Scientists at Duke University Medical Center said the findings of their research suggested excess weight alone isn't what causes the aches and pains of osteoarthritis, despite a long-held notion that carrying extra pounds strains the joints and leads to the inflammatory condition.
"What's surprising is that exercise, without substantial weight loss, can be beneficial to the joints," senior author Farshid Guilak, a professor of orthopedic surgery at Duke, said in a statement. "Ideally, it would be best to be fit and lose a little weight, but this shows that exercise alone can improve the health of your joints."
Using two sets of male mice -- half fed a high-fat diet and the other given regular feed -- researchers noted significant differences among the two groups. Mice on the high-fat food gained weight rapidly, processed glucose poorly and had much higher blood levels of molecules that trigger the chronic inflammation associated with osteoarthritis, but when those mice got regular exercise, many of the harmful effects diminished -- even though they shed no weight, Guilak said.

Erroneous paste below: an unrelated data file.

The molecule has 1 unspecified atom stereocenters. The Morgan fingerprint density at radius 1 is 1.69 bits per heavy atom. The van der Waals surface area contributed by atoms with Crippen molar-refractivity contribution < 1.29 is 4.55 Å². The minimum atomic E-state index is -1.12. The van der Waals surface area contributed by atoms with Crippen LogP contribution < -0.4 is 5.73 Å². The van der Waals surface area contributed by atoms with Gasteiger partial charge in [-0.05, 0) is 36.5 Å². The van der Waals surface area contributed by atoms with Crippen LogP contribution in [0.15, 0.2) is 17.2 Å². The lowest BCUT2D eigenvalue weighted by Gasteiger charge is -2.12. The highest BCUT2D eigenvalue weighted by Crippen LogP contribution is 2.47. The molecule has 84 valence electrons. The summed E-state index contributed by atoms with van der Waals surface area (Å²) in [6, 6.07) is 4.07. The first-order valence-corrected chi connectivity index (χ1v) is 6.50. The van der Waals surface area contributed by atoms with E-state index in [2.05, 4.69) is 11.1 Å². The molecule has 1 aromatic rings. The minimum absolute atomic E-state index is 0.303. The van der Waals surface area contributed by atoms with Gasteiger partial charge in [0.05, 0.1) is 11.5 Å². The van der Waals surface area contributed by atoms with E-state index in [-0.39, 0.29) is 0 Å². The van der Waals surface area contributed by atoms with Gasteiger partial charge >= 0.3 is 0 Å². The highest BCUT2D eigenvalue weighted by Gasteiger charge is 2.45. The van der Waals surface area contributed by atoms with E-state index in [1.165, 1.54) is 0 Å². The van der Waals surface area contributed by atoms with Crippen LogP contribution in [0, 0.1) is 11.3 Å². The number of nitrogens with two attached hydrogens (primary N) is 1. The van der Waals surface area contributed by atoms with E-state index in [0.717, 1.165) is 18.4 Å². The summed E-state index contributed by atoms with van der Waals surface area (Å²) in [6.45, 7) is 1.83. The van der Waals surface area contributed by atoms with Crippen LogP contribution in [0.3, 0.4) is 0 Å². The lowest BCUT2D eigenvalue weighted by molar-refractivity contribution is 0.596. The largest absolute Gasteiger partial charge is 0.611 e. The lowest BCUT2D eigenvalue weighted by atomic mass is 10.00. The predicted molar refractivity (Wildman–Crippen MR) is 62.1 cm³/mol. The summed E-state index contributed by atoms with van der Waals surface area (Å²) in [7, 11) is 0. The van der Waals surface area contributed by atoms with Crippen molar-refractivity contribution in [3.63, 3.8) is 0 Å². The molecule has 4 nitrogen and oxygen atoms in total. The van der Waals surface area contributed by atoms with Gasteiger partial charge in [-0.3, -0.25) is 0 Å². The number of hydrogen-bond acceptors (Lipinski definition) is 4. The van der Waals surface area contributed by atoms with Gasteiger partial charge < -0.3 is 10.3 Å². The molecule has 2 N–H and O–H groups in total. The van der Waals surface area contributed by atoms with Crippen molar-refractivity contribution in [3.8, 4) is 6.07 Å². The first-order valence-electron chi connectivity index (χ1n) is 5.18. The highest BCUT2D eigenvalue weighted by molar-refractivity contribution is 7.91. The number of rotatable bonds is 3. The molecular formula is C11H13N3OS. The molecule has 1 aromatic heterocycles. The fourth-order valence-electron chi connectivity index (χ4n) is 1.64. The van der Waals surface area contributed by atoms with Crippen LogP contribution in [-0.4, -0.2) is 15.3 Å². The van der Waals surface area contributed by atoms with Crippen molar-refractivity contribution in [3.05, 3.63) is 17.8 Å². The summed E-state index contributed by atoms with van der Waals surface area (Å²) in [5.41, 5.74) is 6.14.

The study, published in the journal Arthritis & Rheumatism, found glucose tolerance improved, while the inflammatory response was disrupted among key signaling molecules called cytokines -- easing the development of arthritis.
If the extra weight on the joints had been the cause of the arthritis, the researchers noted, exercise would have exacerbated the problem, but it helped.